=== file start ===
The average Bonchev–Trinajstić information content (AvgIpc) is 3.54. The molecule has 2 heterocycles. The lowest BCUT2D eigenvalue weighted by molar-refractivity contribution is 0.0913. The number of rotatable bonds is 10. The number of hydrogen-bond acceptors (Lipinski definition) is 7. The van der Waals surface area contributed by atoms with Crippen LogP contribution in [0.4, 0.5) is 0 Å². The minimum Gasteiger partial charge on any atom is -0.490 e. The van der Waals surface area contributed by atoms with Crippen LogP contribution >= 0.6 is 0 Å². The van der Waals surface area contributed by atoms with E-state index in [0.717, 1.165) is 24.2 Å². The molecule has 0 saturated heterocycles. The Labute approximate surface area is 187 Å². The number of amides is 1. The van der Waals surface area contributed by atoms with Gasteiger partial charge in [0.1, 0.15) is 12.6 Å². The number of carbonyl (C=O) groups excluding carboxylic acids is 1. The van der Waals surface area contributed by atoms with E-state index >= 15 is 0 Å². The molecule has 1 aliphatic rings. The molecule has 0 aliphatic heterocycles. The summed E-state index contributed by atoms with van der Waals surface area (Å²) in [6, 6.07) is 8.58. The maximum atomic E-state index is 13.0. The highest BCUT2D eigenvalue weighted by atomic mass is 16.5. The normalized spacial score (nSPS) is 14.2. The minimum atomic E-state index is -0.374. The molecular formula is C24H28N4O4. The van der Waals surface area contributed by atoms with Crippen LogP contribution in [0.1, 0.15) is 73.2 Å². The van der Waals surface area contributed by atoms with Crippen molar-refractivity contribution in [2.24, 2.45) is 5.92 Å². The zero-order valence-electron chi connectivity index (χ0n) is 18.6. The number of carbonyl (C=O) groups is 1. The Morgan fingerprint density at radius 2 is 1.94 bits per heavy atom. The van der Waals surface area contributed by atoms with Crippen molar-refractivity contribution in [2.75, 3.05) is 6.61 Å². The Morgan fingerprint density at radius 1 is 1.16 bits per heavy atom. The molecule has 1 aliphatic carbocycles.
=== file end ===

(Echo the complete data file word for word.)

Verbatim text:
The average Bonchev–Trinajstić information content (AvgIpc) is 3.54. The molecule has 2 heterocycles. The lowest BCUT2D eigenvalue weighted by molar-refractivity contribution is 0.0913. The number of rotatable bonds is 10. The number of hydrogen-bond acceptors (Lipinski definition) is 7. The van der Waals surface area contributed by atoms with Crippen LogP contribution in [0.4, 0.5) is 0 Å². The minimum Gasteiger partial charge on any atom is -0.490 e. The van der Waals surface area contributed by atoms with Crippen LogP contribution >= 0.6 is 0 Å². The van der Waals surface area contributed by atoms with E-state index in [0.717, 1.165) is 24.2 Å². The molecule has 0 saturated heterocycles. The Labute approximate surface area is 187 Å². The number of amides is 1. The van der Waals surface area contributed by atoms with Gasteiger partial charge in [0.1, 0.15) is 12.6 Å². The number of carbonyl (C=O) groups excluding carboxylic acids is 1. The van der Waals surface area contributed by atoms with E-state index >= 15 is 0 Å². The molecule has 1 aliphatic rings. The molecule has 0 aliphatic heterocycles. The summed E-state index contributed by atoms with van der Waals surface area (Å²) in [6, 6.07) is 8.58. The maximum atomic E-state index is 13.0. The highest BCUT2D eigenvalue weighted by atomic mass is 16.5. The normalized spacial score (nSPS) is 14.2. The minimum atomic E-state index is -0.374. The molecular formula is C24H28N4O4. The van der Waals surface area contributed by atoms with Crippen LogP contribution in [0.1, 0.15) is 73.2 Å². The van der Waals surface area contributed by atoms with Crippen molar-refractivity contribution in [2.24, 2.45) is 5.92 Å². The zero-order valence-electron chi connectivity index (χ0n) is 18.6. The number of carbonyl (C=O) groups is 1. The Morgan fingerprint density at radius 2 is 1.94 bits per heavy atom. The van der Waals surface area contributed by atoms with Crippen molar-refractivity contribution in [2.75, 3.05) is 6.61 Å². The Morgan fingerprint density at radius 1 is 1.16 bits per heavy atom. The molecule has 1 aliphatic carbocycles.